TV Show Review

TV Review: SNOWFALL: Season 1, Episode 8: Baby Teeth [FX]

Emily Rios Snowfall

Snowfall Baby Teeth Review

Snowfall: Season 1, Episode 8: Baby Teeth breaks away from the uninspired monotony of previous episodes by injecting some much-needed humor into its story.

Whereas previous installments of the show are too convinced of their seriousness to allow the characters and narrative to breathe, last week’s episode seems to realize that there is room for funny exchanges and humorous interactions. This does much to combat the impression that I’ve developed of the show as absorbed with its own wokeness, being content to tell the tired old tale of the CIA’s involvement in the 1980’s drug trade and the effects it had on black communities without doing anything to make it fresh or intriguing. A story based or inspired by true events does not a good show make: a good story and interesting characters do.

Indeed, this newfound sense of humor does much to make Kevin (Malcolm M. Mays) more than just another potentially-untrustworhy associate of Franklin (Damson Idris) and Leon (Isaiah John). One scene sees him regaling Leon with the plot of Trading Places, cracking himself up over the film’s premise, execution, and “Eddie [Murphy’s]” performance before his partner finally reminds him that he saw the movie with him, prompting a surprised Kevin to shrug it off and depart. It’s a short conversation that doesn’t really add anything to the plot, but it adds to our understanding of Kevin’s character – that is, an excitable fellow who is prone to missing or forgetting important details.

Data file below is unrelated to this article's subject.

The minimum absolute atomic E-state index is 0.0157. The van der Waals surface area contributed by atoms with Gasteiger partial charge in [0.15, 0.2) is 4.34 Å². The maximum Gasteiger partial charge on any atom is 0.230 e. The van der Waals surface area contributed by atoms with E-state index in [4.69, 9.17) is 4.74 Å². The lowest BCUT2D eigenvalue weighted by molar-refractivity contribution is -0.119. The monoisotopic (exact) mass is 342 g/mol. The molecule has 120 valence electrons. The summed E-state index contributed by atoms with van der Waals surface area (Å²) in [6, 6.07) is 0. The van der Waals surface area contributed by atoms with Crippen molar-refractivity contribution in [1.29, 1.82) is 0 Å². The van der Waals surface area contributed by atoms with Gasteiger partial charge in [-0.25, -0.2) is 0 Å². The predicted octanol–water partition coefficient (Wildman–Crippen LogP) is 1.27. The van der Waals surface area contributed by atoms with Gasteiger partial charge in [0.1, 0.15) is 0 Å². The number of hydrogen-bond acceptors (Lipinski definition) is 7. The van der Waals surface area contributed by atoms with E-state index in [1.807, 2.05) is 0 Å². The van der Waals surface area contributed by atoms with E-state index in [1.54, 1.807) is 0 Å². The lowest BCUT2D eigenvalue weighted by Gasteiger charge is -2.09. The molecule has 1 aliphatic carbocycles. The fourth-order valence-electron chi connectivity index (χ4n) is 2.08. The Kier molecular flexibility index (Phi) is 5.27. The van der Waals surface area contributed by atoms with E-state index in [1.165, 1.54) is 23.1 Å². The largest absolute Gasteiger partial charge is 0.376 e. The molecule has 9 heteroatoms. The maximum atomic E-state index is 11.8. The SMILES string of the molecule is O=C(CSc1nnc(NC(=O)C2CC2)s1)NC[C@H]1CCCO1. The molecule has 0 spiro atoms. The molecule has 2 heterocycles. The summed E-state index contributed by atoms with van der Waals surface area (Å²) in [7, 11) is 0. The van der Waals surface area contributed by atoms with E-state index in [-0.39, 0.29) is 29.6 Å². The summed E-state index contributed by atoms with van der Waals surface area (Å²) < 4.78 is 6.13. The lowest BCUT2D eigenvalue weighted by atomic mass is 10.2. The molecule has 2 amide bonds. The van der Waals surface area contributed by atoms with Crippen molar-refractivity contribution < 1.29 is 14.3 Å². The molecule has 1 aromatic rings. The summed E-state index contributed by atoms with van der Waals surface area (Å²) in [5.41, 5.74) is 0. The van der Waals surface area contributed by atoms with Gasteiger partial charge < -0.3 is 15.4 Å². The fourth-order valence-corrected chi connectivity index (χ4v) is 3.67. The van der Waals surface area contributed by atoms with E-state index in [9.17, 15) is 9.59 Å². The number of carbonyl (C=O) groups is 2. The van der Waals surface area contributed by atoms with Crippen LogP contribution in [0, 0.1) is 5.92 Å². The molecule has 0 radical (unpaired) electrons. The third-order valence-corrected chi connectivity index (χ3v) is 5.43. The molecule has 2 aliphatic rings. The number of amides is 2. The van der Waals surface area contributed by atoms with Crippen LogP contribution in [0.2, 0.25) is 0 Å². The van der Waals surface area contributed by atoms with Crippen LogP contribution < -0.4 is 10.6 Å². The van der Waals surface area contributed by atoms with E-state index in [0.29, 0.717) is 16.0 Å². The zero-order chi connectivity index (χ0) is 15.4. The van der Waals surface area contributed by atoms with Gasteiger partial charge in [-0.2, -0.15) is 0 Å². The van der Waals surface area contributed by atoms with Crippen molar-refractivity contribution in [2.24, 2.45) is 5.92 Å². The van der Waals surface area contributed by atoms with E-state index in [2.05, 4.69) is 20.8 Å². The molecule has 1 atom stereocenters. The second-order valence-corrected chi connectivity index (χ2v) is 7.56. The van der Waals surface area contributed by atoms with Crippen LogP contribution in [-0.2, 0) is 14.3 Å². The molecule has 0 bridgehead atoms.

Teddy (Carter Hudson) also gets in some funny moments too, mostly revolving around a Jimmy Stewart impression he launches into when Victoria (Justine Lupe) reveals her contact as one Jim Stewart. There’s a callback to it later on when the two go to a club and she implores Teddy to dance like the It’s A Wonderful Life actor after he admits that he can’t dance. Again, this contributes in only the smallest way to the narrative, but it adds color to the characters and dialogue and makes the viewer more invested in them than they would be otherwise.

This humor is noticeably absent, however, from Lucia’s (Emily Rios) storyline. In fact, she gets in what might be the most intense moment of the episode, blowing up on Pedro (Filipe Vallee Costa) after learning he ratted her and Oso (Sergio Peris-Mencheta) out to his father Ramiro (Jose Zuniga). As far as violent interactions go this episode, it’s rivaled only by Franklin and Leon’s scuffle towards the end of the show, although the tighter framing of Lucia’s outburst might give it just the slightest edge over Franklin and Leon’s fight.

Zuniga is surprisingly interesting to watch, bringing a quiet menace to his role that belies the calm exterior he projects and compounds the anxiety that Lucia feels when he silently walks in on her berating Pedro. Although he has a passing resemblance to Tony Shalhoub, Zuniga’s Ramiro is a far cry from the fast-talking, occasionally-neurotic characters the former plays and definitely someone to keep an eye out for in future entries of Snowfall.

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About the author

Reggie Peralta

An aspiring writer, longtime film junkie, and former UCLARadio.com disc jockey (where I graduated with a BA in Political Science), I’ve made the jump from penning book reviews and current events editorials for HonorSociety.org to writing movie and TV news and reviews.

When I’m not working towards my certificate in Radio and Television/Video Production at Fullerton College, I enjoy reading (horror, science fiction, and historical/political nonfiction are particular favorites), participating in my school’s TV and theatre clubs, attending movie screenings, plays, concerts, and other events, and trying to come up with pithy things to say on social media. Believe it or not, there are occasions where I find time to write for my own leisure.

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